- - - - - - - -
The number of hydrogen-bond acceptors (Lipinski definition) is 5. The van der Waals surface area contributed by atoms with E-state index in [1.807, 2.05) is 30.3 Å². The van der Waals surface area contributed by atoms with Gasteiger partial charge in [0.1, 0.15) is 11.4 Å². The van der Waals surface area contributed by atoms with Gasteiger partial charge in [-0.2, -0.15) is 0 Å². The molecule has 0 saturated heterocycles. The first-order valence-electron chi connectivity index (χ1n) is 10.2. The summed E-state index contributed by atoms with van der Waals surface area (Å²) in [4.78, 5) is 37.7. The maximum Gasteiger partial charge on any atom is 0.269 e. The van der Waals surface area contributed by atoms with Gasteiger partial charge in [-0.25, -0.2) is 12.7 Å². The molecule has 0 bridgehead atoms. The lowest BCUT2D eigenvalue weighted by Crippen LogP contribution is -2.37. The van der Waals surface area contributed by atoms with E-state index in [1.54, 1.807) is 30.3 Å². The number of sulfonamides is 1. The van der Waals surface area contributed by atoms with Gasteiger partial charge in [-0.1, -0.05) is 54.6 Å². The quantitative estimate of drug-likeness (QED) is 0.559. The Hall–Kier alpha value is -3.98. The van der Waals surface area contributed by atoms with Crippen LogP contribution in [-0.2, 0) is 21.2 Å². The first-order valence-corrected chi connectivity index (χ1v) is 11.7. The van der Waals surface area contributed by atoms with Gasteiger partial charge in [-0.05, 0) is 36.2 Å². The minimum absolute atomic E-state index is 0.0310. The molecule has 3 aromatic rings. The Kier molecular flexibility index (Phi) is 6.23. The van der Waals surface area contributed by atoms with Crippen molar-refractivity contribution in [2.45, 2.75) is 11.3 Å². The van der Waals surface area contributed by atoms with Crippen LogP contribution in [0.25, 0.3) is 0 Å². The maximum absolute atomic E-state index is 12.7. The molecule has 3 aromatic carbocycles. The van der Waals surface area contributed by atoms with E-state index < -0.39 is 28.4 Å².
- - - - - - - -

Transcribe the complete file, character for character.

The number of hydrogen-bond acceptors (Lipinski definition) is 5. The van der Waals surface area contributed by atoms with E-state index in [1.807, 2.05) is 30.3 Å². The van der Waals surface area contributed by atoms with Gasteiger partial charge in [0.1, 0.15) is 11.4 Å². The van der Waals surface area contributed by atoms with Gasteiger partial charge in [-0.2, -0.15) is 0 Å². The molecule has 0 saturated heterocycles. The first-order valence-electron chi connectivity index (χ1n) is 10.2. The summed E-state index contributed by atoms with van der Waals surface area (Å²) in [4.78, 5) is 37.7. The maximum Gasteiger partial charge on any atom is 0.269 e. The van der Waals surface area contributed by atoms with Gasteiger partial charge in [-0.25, -0.2) is 12.7 Å². The molecule has 0 bridgehead atoms. The lowest BCUT2D eigenvalue weighted by Crippen LogP contribution is -2.37. The van der Waals surface area contributed by atoms with E-state index in [1.54, 1.807) is 30.3 Å². The number of sulfonamides is 1. The van der Waals surface area contributed by atoms with Gasteiger partial charge in [-0.1, -0.05) is 54.6 Å². The quantitative estimate of drug-likeness (QED) is 0.559. The Hall–Kier alpha value is -3.98. The van der Waals surface area contributed by atoms with Crippen LogP contribution in [-0.2, 0) is 21.2 Å². The first-order valence-corrected chi connectivity index (χ1v) is 11.7. The van der Waals surface area contributed by atoms with Gasteiger partial charge in [-0.05, 0) is 36.2 Å². The minimum absolute atomic E-state index is 0.0310. The molecule has 3 aromatic rings. The Kier molecular flexibility index (Phi) is 6.23. The van der Waals surface area contributed by atoms with Crippen molar-refractivity contribution in [2.45, 2.75) is 11.3 Å². The van der Waals surface area contributed by atoms with Crippen LogP contribution in [0.25, 0.3) is 0 Å². The maximum absolute atomic E-state index is 12.7. The molecule has 3 aromatic carbocycles. The van der Waals surface area contributed by atoms with E-state index < -0.39 is 28.4 Å².